by Paul Caiazzo
Many companies assume cloud security for their data falls under the responsibility of their cloud service provider (CSP): That this entity has adequate tools, policies, and procedures in place for protecting the data with which they are entrusted.
While this is true to some extent - certain controls within a comprehensive cloud security program must be built into the cloud infrastructure service offering itself - consumer data protection laws such as General Data Protection Regulation (GDPR) hold the owner of the data responsible if the cloud security service is compromised. Additionally, companies leveraging cloud services who experience a breach still have to manage the reputation and financial fallout associated with a data breach, whether it was their ‘fault’ or not.
Using cloud services does not transfer the company’s risk to the vendor: Security in the cloud is a "shared responsibility". Therefore, users need to pay close attention to their service agreements. Providers typically offer basic controls, which is helpful; but in the event of compromise the company - the data owner - is liable.
Users with sensitive workloads containing personally identifiable information (PII), electronic protected health information (ePHI), or other confidential data and analytics must implement extra measures to ensure their approach to security layers on top of the baseline controls the CSP provides. This underscores the importance of implementing defense in depth in the cloud infrastructure.
This article explains the argument for defense cloud security, the unique challenges of implementing cloud cybersecurity, and how to comprehensively protect your cloud environment.
Defense in Depth (DiD), also referred to as the Castle Defense, was originally a term used to define a military strategy that sought to protect critical assets by placing them behind multiple layers of defenses and less critical assets. This is similar to the way castles or citadels were constructed historically. This ensured that the most critical assets were protected despite an attacker’s success in defeating multiple defense layers. Today this term is commonly used by the United States Department of Defense for multi-layer security.
Many organizations use a perimeter-focused cybersecurity strategy that has limited-to-no visibility or control over potential malicious traffic inside the network perimeter, a single layer of defense. That single layer ultimately can become a single point of failure in a security strategy.
Conversely, a network implementing defense in depth has multiple layers of security controls improving the probability that, if one layer is defeated, another will identify and block the attack. Ideally, these controls are layered in a manner that gives the organization the best chance of preventing exposure to risk, but also achieving the critical measure of detecting when such controls have failed.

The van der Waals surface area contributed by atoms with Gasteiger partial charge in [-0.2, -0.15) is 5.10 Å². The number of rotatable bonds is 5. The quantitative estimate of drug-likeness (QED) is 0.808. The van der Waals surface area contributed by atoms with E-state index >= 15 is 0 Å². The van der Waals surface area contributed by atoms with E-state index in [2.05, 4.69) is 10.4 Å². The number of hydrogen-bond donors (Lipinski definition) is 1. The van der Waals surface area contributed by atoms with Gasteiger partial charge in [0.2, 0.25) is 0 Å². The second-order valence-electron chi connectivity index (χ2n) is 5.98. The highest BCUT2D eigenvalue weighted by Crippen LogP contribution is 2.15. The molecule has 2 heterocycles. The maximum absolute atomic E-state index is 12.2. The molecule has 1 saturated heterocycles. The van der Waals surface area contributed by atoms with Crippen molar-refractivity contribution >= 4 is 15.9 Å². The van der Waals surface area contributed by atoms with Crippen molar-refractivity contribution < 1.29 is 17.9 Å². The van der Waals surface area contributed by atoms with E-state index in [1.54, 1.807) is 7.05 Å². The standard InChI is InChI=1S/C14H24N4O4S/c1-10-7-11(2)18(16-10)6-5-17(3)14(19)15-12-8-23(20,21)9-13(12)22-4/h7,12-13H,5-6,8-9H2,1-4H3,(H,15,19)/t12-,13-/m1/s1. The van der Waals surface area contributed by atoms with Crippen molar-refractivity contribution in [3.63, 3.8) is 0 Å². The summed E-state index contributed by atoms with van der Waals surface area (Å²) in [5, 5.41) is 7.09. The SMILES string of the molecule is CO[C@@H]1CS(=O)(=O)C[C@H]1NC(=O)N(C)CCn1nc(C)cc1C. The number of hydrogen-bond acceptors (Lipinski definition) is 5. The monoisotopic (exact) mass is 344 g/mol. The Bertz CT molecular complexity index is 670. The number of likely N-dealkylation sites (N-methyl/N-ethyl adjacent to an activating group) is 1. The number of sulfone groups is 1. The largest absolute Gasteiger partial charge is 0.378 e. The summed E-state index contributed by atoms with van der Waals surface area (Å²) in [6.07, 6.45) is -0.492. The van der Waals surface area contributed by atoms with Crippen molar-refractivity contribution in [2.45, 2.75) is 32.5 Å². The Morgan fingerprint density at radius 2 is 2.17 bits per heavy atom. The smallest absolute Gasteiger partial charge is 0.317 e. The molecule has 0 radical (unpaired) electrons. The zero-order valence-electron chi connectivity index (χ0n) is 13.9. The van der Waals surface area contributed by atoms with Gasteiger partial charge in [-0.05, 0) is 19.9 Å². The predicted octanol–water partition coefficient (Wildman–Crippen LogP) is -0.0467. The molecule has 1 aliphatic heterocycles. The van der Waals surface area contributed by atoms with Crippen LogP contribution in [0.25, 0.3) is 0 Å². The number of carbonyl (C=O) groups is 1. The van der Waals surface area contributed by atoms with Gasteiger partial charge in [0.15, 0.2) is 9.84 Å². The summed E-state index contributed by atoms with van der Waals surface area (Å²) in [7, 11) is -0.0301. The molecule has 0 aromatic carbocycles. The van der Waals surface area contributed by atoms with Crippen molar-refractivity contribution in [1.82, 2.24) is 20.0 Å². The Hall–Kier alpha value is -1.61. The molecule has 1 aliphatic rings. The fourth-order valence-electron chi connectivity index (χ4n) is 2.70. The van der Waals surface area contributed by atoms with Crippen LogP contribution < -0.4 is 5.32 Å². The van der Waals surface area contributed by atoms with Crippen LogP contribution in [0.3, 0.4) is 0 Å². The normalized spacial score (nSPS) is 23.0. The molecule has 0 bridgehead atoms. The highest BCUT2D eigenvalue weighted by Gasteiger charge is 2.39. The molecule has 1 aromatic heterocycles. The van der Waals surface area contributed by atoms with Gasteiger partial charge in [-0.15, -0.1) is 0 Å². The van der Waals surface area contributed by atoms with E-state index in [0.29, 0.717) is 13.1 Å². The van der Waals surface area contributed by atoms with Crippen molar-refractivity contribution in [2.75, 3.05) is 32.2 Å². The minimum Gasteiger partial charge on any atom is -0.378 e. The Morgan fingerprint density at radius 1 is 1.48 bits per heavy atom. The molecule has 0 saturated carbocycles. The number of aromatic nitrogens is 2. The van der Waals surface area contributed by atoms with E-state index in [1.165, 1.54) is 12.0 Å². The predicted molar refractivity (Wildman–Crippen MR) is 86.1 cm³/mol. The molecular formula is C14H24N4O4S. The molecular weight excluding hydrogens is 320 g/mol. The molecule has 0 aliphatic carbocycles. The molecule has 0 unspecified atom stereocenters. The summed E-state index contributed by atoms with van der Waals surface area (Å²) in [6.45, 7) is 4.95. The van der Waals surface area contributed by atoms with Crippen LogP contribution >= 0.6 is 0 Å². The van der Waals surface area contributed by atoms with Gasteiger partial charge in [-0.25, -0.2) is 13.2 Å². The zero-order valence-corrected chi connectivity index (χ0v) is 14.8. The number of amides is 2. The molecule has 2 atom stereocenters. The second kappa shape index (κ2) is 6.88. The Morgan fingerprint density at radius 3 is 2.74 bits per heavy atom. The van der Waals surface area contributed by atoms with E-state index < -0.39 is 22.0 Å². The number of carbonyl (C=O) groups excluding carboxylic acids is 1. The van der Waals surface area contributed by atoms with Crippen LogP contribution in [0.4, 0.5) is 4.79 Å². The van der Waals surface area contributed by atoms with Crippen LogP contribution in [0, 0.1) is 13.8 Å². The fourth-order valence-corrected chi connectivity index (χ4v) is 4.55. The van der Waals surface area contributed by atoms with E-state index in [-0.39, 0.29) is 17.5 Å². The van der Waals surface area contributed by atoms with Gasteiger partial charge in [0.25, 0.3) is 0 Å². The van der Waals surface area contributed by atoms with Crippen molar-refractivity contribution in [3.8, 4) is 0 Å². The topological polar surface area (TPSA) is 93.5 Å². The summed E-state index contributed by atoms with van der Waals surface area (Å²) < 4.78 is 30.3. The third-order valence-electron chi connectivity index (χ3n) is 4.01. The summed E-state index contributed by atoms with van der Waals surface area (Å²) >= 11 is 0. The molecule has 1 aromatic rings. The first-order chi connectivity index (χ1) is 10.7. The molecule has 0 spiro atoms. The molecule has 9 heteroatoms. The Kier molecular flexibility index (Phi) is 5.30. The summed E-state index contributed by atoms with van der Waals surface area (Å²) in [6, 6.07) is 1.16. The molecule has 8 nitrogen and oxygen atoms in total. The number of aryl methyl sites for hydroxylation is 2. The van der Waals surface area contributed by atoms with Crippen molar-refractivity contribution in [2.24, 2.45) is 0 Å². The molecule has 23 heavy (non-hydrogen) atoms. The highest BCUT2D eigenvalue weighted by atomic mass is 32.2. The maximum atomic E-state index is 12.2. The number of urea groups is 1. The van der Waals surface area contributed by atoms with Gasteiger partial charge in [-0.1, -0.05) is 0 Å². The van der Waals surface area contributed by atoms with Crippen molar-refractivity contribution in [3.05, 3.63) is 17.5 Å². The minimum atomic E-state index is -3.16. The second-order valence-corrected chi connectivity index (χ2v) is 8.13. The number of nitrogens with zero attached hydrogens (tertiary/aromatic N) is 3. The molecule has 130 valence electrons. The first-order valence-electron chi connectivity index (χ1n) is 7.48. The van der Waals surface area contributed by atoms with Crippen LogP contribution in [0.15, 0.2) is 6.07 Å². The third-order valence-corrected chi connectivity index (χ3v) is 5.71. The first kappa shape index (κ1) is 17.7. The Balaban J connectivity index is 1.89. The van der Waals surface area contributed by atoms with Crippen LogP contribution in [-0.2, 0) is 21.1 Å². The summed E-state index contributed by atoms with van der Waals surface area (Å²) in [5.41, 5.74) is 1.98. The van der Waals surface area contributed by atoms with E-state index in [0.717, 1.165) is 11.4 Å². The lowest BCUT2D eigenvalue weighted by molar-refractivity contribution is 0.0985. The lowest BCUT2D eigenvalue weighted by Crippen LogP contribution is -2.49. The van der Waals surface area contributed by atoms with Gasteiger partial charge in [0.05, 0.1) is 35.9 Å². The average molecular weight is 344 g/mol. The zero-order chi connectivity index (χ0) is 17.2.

Additionally, attackers typically choose to target “low hanging fruit” - those that have fewer layers of defense - over “high-visibility," or those that have numerous layers of security controls and a higher likelihood of being detected. These compromised systems then become a launchpad for more advanced attack strategies, now more likely to surreptitiously succeed.
Defense-in-depth security controls come in many different forms but are classified into physical (like a locked door), technical (like data encryption), and administrative (policies and procedures).
With the explosion in the popularity of cloud computing, it’s important to explore implementing defense in depth in the cloud. However, information technology and security teams need to be aware this looks different than in a traditional network since the organization does not have the ability to implement all three types of security controls and must rely upon the CSP to provide a subset of them.
Related Reading: Monitoring Telework Security with Disappearing Network Perimeters
The main challenges in implementing a cloud security solution using defense in depth arise from the fact that “the cloud” is not under the customer’s control. The nuances of Infrastructure as a Service (IaaS), Platform as a Service (PaaS), and Software as a Service (SaaS) cloud motions complicate this further, as the set of controls a customer should expect from the CSP will vary greatly between these models.
Within a SaaS model, for instance, services run on external servers managed by the security team of the CSP, and the customer’s security team does not have the same level of access and control as with on-premises solutions. Within an IaaS model, the CSP controls and secures the cloud itself, but the customer must implement controls within their cloud workloads themselves. Therefore, data governance and security approaches that worked for traditional on-premises systems do not directly map to the cloud.
Regardless of the cloud model, it is a certainty that as organizations move sensitive data to the public cloud, enterprise control decreases, and some control responsibility falls on the shoulders of the cloud providers. Most cloud service providers will not allow an organization to perform a security audit or penetration test of their systems, forcing cloud users to trust in the CSP to properly implement security controls that fulfill service level agreements.
Organizations must shape their governance strategies to rely less on internal security and control, and more on their cloud provider’s offerings. This may not align with an enterprise’s risk tolerance, and strategies must be developed to mitigate risk down to an acceptable level.
Cloud security is also made difficult by the fact that it does not fit into the model of perimeter-focused security used by many organizations. In today’s cloud-enabled world, the perimeter of the network is an increasingly blurry line. Defense in depth involves defining a clear separation of “inside” and “outside” network operations and building multiple lines of defense separating the two.